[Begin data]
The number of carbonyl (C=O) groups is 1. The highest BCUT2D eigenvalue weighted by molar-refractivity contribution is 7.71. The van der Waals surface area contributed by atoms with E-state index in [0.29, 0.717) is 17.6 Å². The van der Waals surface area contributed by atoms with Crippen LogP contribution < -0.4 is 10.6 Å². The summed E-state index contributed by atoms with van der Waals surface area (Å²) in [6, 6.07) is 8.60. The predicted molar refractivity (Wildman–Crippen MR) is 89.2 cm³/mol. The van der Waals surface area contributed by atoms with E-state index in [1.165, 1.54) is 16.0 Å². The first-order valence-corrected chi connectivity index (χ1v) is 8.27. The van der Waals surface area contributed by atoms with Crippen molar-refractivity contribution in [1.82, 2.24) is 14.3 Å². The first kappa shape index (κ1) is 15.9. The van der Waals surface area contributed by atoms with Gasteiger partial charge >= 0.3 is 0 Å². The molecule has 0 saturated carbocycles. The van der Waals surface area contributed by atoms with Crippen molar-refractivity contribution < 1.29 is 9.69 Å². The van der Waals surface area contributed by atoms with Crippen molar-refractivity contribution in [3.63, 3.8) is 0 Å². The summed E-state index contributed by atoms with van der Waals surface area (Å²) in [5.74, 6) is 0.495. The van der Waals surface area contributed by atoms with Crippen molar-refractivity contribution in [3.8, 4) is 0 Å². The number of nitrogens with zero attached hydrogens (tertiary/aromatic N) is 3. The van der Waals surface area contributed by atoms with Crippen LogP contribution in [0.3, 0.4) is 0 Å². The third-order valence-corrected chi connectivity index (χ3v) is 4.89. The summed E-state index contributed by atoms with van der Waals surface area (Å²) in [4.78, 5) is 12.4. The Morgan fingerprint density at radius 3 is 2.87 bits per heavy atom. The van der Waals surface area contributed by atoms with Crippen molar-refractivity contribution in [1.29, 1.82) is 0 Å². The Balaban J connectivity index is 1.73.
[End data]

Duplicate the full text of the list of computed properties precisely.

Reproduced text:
The number of carbonyl (C=O) groups is 1. The highest BCUT2D eigenvalue weighted by molar-refractivity contribution is 7.71. The van der Waals surface area contributed by atoms with E-state index in [0.29, 0.717) is 17.6 Å². The van der Waals surface area contributed by atoms with Crippen LogP contribution < -0.4 is 10.6 Å². The summed E-state index contributed by atoms with van der Waals surface area (Å²) in [6, 6.07) is 8.60. The predicted molar refractivity (Wildman–Crippen MR) is 89.2 cm³/mol. The van der Waals surface area contributed by atoms with E-state index in [1.165, 1.54) is 16.0 Å². The first-order valence-corrected chi connectivity index (χ1v) is 8.27. The van der Waals surface area contributed by atoms with Crippen molar-refractivity contribution in [1.82, 2.24) is 14.3 Å². The first kappa shape index (κ1) is 15.9. The van der Waals surface area contributed by atoms with Gasteiger partial charge >= 0.3 is 0 Å². The molecule has 0 saturated carbocycles. The van der Waals surface area contributed by atoms with Crippen molar-refractivity contribution < 1.29 is 9.69 Å². The van der Waals surface area contributed by atoms with Crippen molar-refractivity contribution in [3.63, 3.8) is 0 Å². The summed E-state index contributed by atoms with van der Waals surface area (Å²) in [5.74, 6) is 0.495. The van der Waals surface area contributed by atoms with Crippen molar-refractivity contribution in [3.8, 4) is 0 Å². The number of nitrogens with zero attached hydrogens (tertiary/aromatic N) is 3. The van der Waals surface area contributed by atoms with Crippen LogP contribution in [0.3, 0.4) is 0 Å². The third-order valence-corrected chi connectivity index (χ3v) is 4.89. The summed E-state index contributed by atoms with van der Waals surface area (Å²) in [4.78, 5) is 12.4. The Morgan fingerprint density at radius 3 is 2.87 bits per heavy atom. The van der Waals surface area contributed by atoms with Crippen molar-refractivity contribution in [1.29, 1.82) is 0 Å². The Balaban J connectivity index is 1.73.